A summer's day(this summer), on the patio; a bit of wine; good book; pretty, colourful, songbirds at the feeder and bird bath. A bit of heavenly peace in a Dominion backyard. My wife was busy digging away in her rose garden, when three pigeons flew into the yard and settled on the tree branch above the feeder. She immediately noticed them cautiously waiting for a change to shoo away the songbirds and take all of the seeds. She knew that trouble was afoot, for she also knew that my ire was rising and would not stand for such behaviour from these dirty beasts. She came over to me, gathering pots and such things ready to tackle the front flower beds. My wife looked at me knowing full well that I was not going to allow these damn pigeons sway in my yard. She suggested that maybe a good idea was for me to get my son's BB gun, shoot a BB near the detestable creatures on the branch, scaring them away while not alarming the pretty little birds already at the feeder. I thought it was a capital idea. She trotted off to the front flower beds, I went inside to retrieve my son's gun.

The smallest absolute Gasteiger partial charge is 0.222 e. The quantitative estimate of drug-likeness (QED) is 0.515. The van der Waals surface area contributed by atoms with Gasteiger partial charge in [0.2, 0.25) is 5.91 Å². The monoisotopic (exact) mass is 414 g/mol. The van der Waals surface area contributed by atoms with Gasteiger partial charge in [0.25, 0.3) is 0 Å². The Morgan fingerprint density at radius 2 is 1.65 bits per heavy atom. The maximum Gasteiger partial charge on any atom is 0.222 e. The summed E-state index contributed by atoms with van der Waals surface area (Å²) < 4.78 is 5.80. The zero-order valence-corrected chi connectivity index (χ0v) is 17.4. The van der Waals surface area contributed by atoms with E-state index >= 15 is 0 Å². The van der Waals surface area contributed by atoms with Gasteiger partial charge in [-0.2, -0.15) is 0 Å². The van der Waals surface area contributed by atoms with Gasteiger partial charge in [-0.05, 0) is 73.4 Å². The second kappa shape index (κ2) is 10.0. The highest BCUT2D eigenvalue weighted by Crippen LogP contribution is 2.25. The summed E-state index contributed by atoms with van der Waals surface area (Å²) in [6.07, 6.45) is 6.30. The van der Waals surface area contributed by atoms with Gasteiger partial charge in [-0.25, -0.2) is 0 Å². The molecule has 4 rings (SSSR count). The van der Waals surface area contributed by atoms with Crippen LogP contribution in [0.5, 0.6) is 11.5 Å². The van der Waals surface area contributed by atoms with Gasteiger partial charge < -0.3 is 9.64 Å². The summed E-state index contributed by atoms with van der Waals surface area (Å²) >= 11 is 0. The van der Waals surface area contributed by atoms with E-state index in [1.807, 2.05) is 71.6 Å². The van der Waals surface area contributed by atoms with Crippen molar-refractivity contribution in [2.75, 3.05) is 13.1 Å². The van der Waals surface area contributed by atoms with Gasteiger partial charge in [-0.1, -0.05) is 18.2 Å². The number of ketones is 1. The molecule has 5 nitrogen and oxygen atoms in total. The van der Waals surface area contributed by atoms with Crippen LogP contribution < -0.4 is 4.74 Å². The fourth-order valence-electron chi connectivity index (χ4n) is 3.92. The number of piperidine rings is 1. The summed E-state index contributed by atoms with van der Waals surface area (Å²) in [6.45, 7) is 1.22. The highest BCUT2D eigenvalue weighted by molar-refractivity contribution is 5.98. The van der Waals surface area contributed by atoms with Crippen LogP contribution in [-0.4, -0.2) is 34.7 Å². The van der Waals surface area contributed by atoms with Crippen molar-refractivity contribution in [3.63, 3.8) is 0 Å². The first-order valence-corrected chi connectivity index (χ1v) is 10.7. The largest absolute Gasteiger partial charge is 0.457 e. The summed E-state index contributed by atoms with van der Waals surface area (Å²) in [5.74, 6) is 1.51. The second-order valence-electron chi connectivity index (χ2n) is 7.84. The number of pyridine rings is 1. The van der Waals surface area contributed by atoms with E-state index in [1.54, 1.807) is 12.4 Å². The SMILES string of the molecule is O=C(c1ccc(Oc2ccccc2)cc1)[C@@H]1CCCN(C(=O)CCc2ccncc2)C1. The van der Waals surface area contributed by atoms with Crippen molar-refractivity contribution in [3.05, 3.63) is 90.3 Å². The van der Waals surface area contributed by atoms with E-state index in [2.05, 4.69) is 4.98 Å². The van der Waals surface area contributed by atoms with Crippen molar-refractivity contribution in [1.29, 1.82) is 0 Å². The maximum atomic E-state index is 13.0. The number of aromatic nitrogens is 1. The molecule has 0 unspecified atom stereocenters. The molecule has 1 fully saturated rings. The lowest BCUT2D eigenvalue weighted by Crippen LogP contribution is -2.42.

I use to be a good shot with a BB gun when I was a kid. Glass milk bottles were my favourite targets, although anything that moved was also in my sights. It actually felt kind of good to sight up a BB gun again. Just as a note: I don't hunt, nor do I like the idea of hunting, and I don't own any kind of gun except my son's air rifle, which he wrangled out of me many years ago.